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Genetic engineering for resistance to Panama disease and Banana Bunchy Top

James Dale: Queensland University of Technology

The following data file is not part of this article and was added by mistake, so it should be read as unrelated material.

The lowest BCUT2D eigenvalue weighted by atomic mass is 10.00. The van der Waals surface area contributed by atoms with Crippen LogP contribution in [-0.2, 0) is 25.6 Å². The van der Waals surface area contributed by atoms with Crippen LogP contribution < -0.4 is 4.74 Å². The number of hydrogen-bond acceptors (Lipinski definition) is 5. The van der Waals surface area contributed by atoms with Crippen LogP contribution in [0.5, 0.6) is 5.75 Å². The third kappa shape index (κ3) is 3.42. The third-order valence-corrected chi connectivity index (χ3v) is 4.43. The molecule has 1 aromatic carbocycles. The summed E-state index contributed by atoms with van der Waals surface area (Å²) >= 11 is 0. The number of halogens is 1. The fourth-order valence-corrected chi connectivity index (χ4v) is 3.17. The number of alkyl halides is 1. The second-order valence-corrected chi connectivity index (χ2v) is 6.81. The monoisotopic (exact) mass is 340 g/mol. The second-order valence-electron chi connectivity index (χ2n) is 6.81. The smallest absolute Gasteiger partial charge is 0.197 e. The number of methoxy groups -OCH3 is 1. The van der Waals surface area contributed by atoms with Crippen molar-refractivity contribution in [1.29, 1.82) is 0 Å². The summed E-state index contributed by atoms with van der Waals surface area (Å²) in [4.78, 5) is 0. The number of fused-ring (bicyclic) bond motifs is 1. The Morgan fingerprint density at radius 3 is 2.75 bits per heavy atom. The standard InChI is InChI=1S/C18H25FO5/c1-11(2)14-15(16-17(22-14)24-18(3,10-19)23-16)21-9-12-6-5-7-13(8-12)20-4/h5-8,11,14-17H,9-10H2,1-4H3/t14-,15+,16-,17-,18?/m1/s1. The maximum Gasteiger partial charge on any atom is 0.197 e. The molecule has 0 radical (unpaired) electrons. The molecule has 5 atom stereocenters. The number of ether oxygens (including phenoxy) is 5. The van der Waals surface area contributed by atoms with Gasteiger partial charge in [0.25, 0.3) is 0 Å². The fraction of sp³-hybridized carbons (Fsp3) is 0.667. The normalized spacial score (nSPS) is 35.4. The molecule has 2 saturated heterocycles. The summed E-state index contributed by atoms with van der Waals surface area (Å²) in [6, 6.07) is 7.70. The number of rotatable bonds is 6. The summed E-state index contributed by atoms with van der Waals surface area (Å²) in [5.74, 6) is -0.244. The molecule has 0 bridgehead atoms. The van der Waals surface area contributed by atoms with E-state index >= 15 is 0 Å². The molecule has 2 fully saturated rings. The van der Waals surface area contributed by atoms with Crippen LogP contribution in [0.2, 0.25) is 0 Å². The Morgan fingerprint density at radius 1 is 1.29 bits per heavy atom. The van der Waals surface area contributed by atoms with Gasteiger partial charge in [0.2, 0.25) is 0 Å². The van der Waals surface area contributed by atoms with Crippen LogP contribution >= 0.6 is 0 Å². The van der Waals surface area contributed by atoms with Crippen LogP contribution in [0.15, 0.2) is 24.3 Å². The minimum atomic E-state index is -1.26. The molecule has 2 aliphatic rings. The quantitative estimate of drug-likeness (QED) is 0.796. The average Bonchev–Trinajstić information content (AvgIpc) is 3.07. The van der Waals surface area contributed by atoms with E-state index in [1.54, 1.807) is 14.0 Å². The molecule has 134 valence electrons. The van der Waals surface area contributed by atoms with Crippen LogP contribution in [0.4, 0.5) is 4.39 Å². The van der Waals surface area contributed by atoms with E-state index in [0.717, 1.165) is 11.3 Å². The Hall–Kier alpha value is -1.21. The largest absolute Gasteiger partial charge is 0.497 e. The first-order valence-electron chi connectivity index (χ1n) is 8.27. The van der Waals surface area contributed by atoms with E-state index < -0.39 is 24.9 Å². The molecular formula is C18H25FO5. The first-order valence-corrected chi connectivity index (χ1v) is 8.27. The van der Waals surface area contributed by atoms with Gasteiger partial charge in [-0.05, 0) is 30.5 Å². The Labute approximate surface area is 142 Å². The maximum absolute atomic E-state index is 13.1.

<div>Commercial and small-holder banana production is often severely limited by one or more diseases. This is particularly evident with the most popular banana cultivar, Cavendish, which accounts for more than 50% of the world banana production and virtually all of the banana export market. Two of the most devastating diseases affecting Cavendish are Fusarium wilt or Panama Disease tropical race 4 (TR4) and bunchy top caused by Banana bunchy top virus (BBTV). Both these diseases are extremely difficult to control and both are continuing to expand their geographical ranges. We are using genetic modification to generate Cavendish lines that are resistant to these two diseases. For TR4 resistance, we previously identified an NB-LRR gene from a wild diploid banana, <em>Musa acuminata </em>ssp <em>malaccensis</em> which was differentially expressed in resistant and susceptible seedlings of that diploid. We transferred this gene to Cavendish and took a number of transgenic lines through a three year field trial. At the completion of the trial, one line remained completely disease free while three other lines had high levels of TR4 resistance. The level of resistance was correlated with the level of expression of the R gene. For BBTV, we have taken an RNAi approach targeting three different virus genes. After glasshouse screens in Australia, we have taken promising lines through to a field trial in Malawi. After 12 months, a number of lines remain disease free.</div>